Jump to content
  • Welcome to the eG Forums, a service of the eGullet Society for Culinary Arts & Letters. The Society is a 501(c)3 not-for-profit organization dedicated to the advancement of the culinary arts. These advertising-free forums are provided free of charge through donations from Society members. Anyone may read the forums, but to post you must create a free account.

Major Holes in Yeast Bread


lizztwozee
 Share

Recommended Posts

Greetings, bakers. I've recently leased a commercial kitchen space to bake a poolish-starter white/whole wheat flax bread to sell at Farmer's Markets. The oven I'm using is a gas convection, with no provisions for steam or stone baking. Just racks and the fan. At home, I was baking on a stone, with steam provided using an old sheet pan and chunks of marble in the bottom, heated with the preheat, and hot water splashed on, when the loaves went in. Now I load the loaves onto a sheet pan, and shove 'em in at 400°F for about 15-20 mins., depending on the size. I get a nice oven burst, and they look great, but I'm finding more tunnels at the tops, than I did with the home baked loaves.

Here's my recipe:

Poolish: 100% hydration

12 oz. strong flour

12 oz. water

1.5 tsp. instant yeast

ferment for at least 4 hours.

add:

65 oz. water (62% hydration)

90 oz. strong flour

20 oz. whole wheat flour

2 oz. ground flax seed meal

1 oz. whole flax seeds

3 T. salt

1.5 tsp. instant yeast

The first rise is at 100° in a warming oven, the second after shaping is at room temperature, which is about 65 degrees (I work in a meat processing plant), and each takes about 1.5 hrs.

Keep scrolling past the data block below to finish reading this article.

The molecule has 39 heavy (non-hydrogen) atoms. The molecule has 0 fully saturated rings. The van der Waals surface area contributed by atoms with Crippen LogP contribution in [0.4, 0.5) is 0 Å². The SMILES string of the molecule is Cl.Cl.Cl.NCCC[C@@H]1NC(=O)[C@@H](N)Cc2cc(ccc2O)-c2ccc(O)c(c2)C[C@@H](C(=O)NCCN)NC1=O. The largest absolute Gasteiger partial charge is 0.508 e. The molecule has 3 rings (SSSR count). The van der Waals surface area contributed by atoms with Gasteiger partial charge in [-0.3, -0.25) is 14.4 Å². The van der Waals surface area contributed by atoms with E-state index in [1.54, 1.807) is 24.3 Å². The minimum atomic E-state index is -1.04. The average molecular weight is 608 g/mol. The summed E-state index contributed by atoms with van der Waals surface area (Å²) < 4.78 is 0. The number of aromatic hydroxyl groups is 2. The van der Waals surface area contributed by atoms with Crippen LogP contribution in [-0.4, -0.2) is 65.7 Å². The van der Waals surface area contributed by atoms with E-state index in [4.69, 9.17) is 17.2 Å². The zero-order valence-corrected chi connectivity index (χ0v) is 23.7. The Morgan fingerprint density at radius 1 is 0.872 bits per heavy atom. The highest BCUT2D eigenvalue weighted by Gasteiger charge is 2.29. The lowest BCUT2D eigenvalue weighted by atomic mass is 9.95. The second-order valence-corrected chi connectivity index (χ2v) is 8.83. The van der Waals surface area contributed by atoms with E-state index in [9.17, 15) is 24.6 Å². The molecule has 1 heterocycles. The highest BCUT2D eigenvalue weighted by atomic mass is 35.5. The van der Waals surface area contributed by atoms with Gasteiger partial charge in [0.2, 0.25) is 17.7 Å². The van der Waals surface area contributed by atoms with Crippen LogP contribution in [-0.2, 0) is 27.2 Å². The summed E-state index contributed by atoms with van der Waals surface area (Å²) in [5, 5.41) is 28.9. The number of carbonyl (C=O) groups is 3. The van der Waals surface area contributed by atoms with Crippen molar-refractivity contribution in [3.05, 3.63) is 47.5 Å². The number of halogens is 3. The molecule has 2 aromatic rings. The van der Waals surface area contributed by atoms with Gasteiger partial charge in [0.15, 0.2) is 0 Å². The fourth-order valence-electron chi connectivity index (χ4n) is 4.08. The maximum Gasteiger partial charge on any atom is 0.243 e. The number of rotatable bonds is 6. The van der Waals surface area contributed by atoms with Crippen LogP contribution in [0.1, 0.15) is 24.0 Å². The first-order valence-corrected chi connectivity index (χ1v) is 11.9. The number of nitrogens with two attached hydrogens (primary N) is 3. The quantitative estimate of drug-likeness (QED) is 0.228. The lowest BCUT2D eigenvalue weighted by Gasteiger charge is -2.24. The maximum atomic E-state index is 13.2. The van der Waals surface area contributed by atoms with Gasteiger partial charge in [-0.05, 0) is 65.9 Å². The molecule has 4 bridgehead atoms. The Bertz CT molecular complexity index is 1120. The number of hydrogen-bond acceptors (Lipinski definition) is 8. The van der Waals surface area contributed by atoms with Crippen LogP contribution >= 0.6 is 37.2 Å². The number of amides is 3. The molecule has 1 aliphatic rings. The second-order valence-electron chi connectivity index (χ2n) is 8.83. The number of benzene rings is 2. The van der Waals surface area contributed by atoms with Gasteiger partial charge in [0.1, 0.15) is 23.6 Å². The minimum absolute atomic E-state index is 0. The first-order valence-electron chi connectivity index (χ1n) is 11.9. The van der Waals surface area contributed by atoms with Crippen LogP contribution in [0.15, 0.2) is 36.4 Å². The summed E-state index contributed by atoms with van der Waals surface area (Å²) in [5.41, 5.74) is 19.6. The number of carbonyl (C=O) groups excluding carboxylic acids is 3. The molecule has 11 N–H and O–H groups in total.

I form the loaves in the standard baguette manner, fold, seal, fold, compress and roll a bit, to make 17 oz. torpedo shaped loaves.

What is your experience with large holes at the tops of breads? Are they formed during shaping (my internet search indicated "poor machining of dough" as a reason -- I have no idea what that means!), or is it because of the baking temperature/time/method? Help! No one will buy my loaves if they're holey! Thanks in advance for your expert advice.

Lizz

---

"you miss 100% of the shots you don't take"

-Wayne Gretzky

Link to comment
Share on other sites

Oh, and the oven has a large sign that says something like "fan must be on if gas is on" -- does this mean I must bake with convection? I didn't use it at home, but baked at 450°, rather than 400° with convection.

Lizz

---

"you miss 100% of the shots you don't take"

-Wayne Gretzky

Link to comment
Share on other sites

Well poor machining of dough means the yeast isn't spread evenly and that would make larger bubbles form in some area's of the bread. Doesn't seem like that is your problem though, maybe the lack of steam is making the bread dryer and thus less stable while baking?

"My rule of life prescribed as an absolutely sacred rite smoking cigars and also the drinking of alcohol before, after and if need be during all meals and in the intervals between them."

-Winston Churchill

Link to comment
Share on other sites

Sounds like you are suffering from a "flying crust". The top crust drys and stays inflated, but the crumb collapses underneath it

a) Reduce the final proof time, maybe by half. You want most rise as oven spring.

b) Make sure the cust doesh't dry out during proof, for example by proving in a plastic bag, or covered racks

c) Turn the loaves over before baking so the dryer crust is underneath

Link to comment
Share on other sites

I know this as a "flying top".

While I wouldn't disagree with Jackal10's suggestions b & c, I think he may have (a) the wrong way round.

My understanding was that flying top is usually caused by under-proofing.

UK Flour Advisory Board link - http://www.fabflour.co.uk/content/1/49/bread.html

The fact that you are getting a really good oven spring ("burst") - even without stone and steam - also suggests to me under rather than over-proofing.

"If you wish to make an apple pie from scratch ... you must first invent the universe." - Carl Sagan

Link to comment
Share on other sites

 Share

×
×
  • Create New...